MARK STEENSLAND became a journalist at the age of 18, writing about movies for such magazines as Prevue and American Cinematographer. He has also directed, and produced numerous award-winning films that have played in festivals around the world. Behind the Bookcase is his first novel.
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Top Customer Reviews
This book is only like “Coraline” or “Alice in Wonderland” in the broadest sense of type – a fantasy story in which a child magically enters a fantasy world.
This does not at all mean it isn’t a good story, it is! It simply means I believe it should be allowed to be enjoyed and appreciated on its own merits, without expectations it will equal books that have reached top-of-the-class status.
Those who have seen my reading lists over the years have probably noticed that there are two kinds of books I am automatically drawn to, and will snatch up when I come across – time travel stories and kids who magically are transported to a fantasy world.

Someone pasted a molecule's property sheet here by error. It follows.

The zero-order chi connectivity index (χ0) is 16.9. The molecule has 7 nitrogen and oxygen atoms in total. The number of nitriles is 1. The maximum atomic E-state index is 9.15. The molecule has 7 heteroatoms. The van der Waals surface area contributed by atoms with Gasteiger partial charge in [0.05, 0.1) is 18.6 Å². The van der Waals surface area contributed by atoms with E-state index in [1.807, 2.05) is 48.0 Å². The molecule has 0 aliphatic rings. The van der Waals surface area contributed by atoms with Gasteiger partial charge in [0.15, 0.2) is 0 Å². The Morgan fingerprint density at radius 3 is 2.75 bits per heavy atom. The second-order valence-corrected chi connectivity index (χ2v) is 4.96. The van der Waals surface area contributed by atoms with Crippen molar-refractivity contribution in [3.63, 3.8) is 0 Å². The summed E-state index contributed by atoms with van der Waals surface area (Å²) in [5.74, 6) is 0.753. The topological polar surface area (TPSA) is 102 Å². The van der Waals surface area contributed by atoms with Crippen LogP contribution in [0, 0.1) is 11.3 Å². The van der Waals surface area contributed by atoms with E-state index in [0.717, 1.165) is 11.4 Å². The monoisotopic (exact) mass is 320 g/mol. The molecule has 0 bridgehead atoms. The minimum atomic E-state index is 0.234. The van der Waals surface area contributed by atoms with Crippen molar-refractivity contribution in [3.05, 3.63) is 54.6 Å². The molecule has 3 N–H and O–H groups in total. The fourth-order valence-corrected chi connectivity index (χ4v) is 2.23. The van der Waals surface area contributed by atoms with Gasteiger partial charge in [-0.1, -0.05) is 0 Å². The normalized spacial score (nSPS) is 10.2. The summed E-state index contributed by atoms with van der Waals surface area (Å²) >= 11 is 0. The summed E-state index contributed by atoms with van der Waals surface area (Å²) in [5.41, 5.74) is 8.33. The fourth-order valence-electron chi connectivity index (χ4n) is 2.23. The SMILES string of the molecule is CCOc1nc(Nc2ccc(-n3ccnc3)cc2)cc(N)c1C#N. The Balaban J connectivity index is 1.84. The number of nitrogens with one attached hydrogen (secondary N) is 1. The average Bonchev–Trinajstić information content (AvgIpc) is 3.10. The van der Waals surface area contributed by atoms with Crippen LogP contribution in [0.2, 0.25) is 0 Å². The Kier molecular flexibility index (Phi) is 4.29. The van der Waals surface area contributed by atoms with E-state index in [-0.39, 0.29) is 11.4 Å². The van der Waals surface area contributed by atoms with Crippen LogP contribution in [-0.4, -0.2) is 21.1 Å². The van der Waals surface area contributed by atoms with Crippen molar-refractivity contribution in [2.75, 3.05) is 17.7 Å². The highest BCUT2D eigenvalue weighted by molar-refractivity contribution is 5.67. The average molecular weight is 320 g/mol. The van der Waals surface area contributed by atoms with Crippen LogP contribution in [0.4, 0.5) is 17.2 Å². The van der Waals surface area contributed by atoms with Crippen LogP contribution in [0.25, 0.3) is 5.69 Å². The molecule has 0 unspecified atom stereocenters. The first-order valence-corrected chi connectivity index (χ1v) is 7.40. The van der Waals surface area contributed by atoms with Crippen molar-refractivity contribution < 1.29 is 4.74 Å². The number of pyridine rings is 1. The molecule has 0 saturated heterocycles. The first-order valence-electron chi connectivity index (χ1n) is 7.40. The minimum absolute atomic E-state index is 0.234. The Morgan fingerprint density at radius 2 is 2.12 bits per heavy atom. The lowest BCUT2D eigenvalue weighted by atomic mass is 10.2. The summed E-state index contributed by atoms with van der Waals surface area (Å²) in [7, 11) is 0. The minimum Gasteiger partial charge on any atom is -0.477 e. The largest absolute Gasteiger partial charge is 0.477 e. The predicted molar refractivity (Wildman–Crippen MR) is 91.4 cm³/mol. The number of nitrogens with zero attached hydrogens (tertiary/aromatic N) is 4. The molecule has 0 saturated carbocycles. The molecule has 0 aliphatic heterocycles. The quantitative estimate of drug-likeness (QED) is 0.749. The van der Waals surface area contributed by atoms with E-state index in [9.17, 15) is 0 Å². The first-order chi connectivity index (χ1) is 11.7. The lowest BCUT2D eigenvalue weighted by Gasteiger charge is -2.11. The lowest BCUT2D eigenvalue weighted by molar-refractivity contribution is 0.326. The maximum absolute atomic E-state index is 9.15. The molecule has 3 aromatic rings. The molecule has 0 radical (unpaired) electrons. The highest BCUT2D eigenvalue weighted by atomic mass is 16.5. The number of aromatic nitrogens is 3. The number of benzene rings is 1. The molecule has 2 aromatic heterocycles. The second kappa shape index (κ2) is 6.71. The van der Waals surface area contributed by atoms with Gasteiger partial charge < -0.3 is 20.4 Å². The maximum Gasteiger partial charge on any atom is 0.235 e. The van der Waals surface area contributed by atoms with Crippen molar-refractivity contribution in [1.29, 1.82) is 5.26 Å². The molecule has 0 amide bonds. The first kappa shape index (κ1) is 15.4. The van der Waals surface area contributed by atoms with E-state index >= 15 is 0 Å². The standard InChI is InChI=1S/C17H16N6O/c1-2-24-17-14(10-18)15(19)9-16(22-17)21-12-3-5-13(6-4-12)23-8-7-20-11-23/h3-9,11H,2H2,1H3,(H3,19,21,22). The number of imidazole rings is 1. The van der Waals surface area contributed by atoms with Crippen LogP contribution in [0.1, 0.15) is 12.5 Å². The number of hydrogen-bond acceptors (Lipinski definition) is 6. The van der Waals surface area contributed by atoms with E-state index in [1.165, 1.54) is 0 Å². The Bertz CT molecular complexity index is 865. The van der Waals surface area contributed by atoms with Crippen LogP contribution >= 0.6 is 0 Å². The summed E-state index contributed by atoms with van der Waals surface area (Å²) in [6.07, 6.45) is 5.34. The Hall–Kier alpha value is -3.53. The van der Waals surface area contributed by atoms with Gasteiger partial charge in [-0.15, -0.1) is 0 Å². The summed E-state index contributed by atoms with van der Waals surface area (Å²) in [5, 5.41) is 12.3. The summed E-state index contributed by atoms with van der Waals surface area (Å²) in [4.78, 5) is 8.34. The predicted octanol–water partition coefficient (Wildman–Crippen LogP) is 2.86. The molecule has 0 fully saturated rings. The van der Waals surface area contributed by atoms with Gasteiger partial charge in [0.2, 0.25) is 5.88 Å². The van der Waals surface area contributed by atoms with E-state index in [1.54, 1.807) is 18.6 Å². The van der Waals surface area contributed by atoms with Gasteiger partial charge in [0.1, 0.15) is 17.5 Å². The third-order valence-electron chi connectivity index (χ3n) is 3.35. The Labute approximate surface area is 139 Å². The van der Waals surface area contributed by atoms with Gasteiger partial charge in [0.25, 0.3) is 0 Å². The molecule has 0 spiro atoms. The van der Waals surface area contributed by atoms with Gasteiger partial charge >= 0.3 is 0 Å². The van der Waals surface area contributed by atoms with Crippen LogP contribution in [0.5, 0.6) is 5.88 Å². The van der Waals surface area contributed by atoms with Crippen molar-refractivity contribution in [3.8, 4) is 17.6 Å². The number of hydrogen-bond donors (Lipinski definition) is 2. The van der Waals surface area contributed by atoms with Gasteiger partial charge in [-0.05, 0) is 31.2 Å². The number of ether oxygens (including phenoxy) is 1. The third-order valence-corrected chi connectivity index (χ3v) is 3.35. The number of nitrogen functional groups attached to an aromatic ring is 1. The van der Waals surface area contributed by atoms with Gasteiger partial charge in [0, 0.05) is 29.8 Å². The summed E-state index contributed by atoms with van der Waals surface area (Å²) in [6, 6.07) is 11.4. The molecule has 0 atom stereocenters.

“Behind the Bookcase” is a solid effort of the second type. My childhood self would have grabbed this one, if it’d been around at the time, and would have enjoyed it.
Finding a secret passage to a magical, fantasy world in your house? Absolutely a favorite premise of mine.
“Truth be told: the place looked creepy. Sarah simply couldn’t believe that anyone she knew-let alone someone from her very own family-could have anything to do with such a house. Never in her life had she seen such a disaster.”
‘”Awesome!” Billy said, with a reverence that thoroughly annoyed his sister. “What could be awesome about this?” “Look at it,” he said, “It’s like a haunted house.”’